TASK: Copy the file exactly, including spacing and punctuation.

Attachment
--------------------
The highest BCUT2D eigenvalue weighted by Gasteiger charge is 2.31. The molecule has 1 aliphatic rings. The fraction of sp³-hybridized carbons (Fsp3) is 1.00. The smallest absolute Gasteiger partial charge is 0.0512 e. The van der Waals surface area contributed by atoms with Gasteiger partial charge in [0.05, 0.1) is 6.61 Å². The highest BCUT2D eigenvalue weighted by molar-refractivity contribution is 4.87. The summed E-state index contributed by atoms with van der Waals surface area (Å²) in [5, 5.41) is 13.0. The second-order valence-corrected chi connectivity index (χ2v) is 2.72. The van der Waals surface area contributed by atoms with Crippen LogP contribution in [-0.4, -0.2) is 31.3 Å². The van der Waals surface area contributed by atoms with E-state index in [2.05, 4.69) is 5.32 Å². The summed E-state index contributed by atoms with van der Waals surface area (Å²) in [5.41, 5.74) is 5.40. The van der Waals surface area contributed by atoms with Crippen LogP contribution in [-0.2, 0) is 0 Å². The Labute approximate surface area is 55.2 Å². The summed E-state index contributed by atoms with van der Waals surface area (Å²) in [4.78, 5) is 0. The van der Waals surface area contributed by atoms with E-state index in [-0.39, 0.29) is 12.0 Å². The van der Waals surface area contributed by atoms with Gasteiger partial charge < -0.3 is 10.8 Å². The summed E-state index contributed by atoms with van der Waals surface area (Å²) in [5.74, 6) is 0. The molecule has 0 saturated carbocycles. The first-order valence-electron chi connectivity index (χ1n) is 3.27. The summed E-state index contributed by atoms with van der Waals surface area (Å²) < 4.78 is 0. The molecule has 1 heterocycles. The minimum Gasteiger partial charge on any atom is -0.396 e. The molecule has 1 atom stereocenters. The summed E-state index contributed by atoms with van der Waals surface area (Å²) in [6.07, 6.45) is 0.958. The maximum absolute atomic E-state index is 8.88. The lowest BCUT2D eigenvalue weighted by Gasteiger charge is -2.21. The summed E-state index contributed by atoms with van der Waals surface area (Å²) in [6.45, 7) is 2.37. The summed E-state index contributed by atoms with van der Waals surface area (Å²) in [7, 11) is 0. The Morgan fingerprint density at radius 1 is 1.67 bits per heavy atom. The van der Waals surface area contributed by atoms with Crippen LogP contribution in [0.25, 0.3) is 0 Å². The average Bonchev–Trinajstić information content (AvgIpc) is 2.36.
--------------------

The highest BCUT2D eigenvalue weighted by Gasteiger charge is 2.31. The molecule has 1 aliphatic rings. The fraction of sp³-hybridized carbons (Fsp3) is 1.00. The smallest absolute Gasteiger partial charge is 0.0512 e. The van der Waals surface area contributed by atoms with Gasteiger partial charge in [0.05, 0.1) is 6.61 Å². The highest BCUT2D eigenvalue weighted by molar-refractivity contribution is 4.87. The summed E-state index contributed by atoms with van der Waals surface area (Å²) in [5, 5.41) is 13.0. The second-order valence-corrected chi connectivity index (χ2v) is 2.72. The van der Waals surface area contributed by atoms with Crippen LogP contribution in [-0.4, -0.2) is 31.3 Å². The van der Waals surface area contributed by atoms with E-state index in [2.05, 4.69) is 5.32 Å². The summed E-state index contributed by atoms with van der Waals surface area (Å²) in [5.41, 5.74) is 5.40. The van der Waals surface area contributed by atoms with Crippen LogP contribution in [-0.2, 0) is 0 Å². The Labute approximate surface area is 55.2 Å². The summed E-state index contributed by atoms with van der Waals surface area (Å²) in [4.78, 5) is 0. The van der Waals surface area contributed by atoms with E-state index in [-0.39, 0.29) is 12.0 Å². The van der Waals surface area contributed by atoms with Gasteiger partial charge < -0.3 is 10.8 Å². The summed E-state index contributed by atoms with van der Waals surface area (Å²) in [5.74, 6) is 0. The molecule has 0 saturated carbocycles. The first-order valence-electron chi connectivity index (χ1n) is 3.27. The summed E-state index contributed by atoms with van der Waals surface area (Å²) < 4.78 is 0. The molecule has 1 heterocycles. The minimum Gasteiger partial charge on any atom is -0.396 e. The molecule has 1 atom stereocenters. The summed E-state index contributed by atoms with van der Waals surface area (Å²) in [6.07, 6.45) is 0.958. The maximum absolute atomic E-state index is 8.88. The lowest BCUT2D eigenvalue weighted by Gasteiger charge is -2.21. The summed E-state index contributed by atoms with van der Waals surface area (Å²) in [6.45, 7) is 2.37. The summed E-state index contributed by atoms with van der Waals surface area (Å²) in [7, 11) is 0. The Morgan fingerprint density at radius 1 is 1.67 bits per heavy atom. The van der Waals surface area contributed by atoms with Crippen LogP contribution in [0.25, 0.3) is 0 Å². The average Bonchev–Trinajstić information content (AvgIpc) is 2.36.